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by SixFigureStart | November 09, 2009


Whatever happened to the old-timers who sat around saying things like: "You think foreclosure is bad? Why, back in my day we didn't even have houses. You youngsters don't know you're living." While we're not sure where the aged practitioners of the art of downturn one-upmanship have all disappeared to, we can report one thing for sure: they ain't working in the media. Because where a seasoned one-upper would have met Friday's 10.2 percent unemployment news with a shrug that conveyed exactly how unimpressed they were—coupled with an anecdote about making soup from shoe leather—very few in the media have attempted to do anything but suggest that the times we're living in are just about the worst within living memory.

Take the AP, for example. A widely circulated article from the venerable news agency begins with the observation that "[i]t hurts more to be unemployed now than the last time the jobless rate hit 10 percent." Not exactly the spirit of "well, it could always be worse," to sustain you through tough times, is it? Worse, the article goes on to explain that "Americans have more than triple the debt they had in 1982, and less than half the savings. They spend 10 weeks longer off the job. And a bigger share of them have no health insurance, leaving them one medical emergency away from financial ruin."

The AP isn't alone in pointing out just how bad things are: the folks at MarketWatch suggest that, should you "[g]o behind the figures," it won't be long until "you'll find that 16.3% of the workforce, or one person in six, is either unemployed completely or working part-time. And the numbers of long-term unemployed are staggering: more than a third of unemployed Americans, 5.6 million people, have been out of a job for more than 27 weeks, according to the federal government. And that employment picture isn't expected to improve significantly until mid-2010."

The New York Times is no source of comfort either: their estimates state that the unemployed/underemployed figure is actually as high as 17.5 percent—the "highest level in decades." Not sure how bad that is? Try this: "If statistics went back so far, the [unemployed/underemployed] measure would almost certainly be at its highest level since the Great Depression."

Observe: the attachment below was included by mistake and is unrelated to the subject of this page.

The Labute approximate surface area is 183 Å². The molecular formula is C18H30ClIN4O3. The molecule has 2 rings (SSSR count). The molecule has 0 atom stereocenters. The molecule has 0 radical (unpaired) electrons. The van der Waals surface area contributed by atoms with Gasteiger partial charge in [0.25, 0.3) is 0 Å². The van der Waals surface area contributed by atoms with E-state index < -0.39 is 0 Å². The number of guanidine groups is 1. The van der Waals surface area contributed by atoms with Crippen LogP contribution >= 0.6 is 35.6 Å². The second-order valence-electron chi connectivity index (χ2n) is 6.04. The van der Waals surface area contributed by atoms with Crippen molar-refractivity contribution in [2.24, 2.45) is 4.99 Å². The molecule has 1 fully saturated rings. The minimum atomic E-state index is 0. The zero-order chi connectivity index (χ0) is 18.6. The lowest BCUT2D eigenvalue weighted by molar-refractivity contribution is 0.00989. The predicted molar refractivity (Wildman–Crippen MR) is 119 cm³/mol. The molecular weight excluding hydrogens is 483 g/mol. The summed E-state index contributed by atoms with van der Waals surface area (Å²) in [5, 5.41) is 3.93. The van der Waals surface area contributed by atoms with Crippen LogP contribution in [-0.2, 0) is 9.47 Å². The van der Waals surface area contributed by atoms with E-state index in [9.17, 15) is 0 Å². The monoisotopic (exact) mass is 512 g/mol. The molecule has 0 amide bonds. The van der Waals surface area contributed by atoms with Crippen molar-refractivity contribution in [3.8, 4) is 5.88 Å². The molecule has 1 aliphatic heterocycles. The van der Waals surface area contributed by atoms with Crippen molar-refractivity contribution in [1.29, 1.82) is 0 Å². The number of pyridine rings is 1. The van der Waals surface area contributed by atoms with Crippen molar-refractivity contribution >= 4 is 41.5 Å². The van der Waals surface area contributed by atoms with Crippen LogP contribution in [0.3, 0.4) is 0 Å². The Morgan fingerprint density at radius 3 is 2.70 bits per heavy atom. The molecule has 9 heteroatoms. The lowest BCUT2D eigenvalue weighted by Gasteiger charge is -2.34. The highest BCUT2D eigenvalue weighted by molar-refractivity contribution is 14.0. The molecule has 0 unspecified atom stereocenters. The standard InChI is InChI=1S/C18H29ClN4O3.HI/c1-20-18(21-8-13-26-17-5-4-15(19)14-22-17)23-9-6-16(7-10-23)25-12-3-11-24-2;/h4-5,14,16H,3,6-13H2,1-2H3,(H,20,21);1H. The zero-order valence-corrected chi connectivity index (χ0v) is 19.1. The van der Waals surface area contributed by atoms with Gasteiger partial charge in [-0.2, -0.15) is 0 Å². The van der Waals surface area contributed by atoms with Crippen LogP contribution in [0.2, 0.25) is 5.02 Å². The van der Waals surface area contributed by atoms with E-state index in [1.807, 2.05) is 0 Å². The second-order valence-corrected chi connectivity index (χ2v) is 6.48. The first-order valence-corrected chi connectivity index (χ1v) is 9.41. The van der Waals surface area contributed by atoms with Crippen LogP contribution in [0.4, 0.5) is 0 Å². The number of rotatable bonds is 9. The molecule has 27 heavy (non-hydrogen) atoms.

Just what you want to hear, eh?

Leave it to The Economist to provide the only "glimmer" of late on the unemployment front—and even then it's mostly in their headline. The actual shreds of hope seem to stem from the fact that "the jobs report itself […] contains puzzling contradictions." Yippee! Contradictions! Still, there is a limited amount of decent--albeit qualified--news in there: "The number of people who were employed by temporary agencies rose by 33,700, or 2%, the third monthly gain. This is usually considered a precursor to more permanent recruitment, although Capital Economics notes this gave a false signal in 2002." Additionally, a recent "increase in GDP has not translated into jobs yet because of firms’ strong tendency to work each employee harder early in a recovery before hiring more of them."

So…some good news, of sorts, in among all the gloom. Companies aren't hiring permanently (yet), but they are beginning to explore the possibility of hiring again at least on a temporary basis. Coupled with the fact that existing employees are being worked harder, there's a strong suggestion that those still in jobs are becoming safer and less easily replaced by the day.

Is this what the bottom looks like? Hordes of overworked, stressed-out employees carrying what used to be the responsibilities of two or three people? Let's hope so, because that description is becoming more and more common by the day. Even that has a silver lining though: whatever else the next few years may bring, the future looks bright for the art of geezerly one-upmanship--only it'll be this generation of workers starring as the old-timers with the stories of woe to tell. Best start practicing now: "You think you're overworked and underpaid? Why I remember back during the Great Recession…"

AP Photo/Chuck Burton

--Posted by Phi Stott,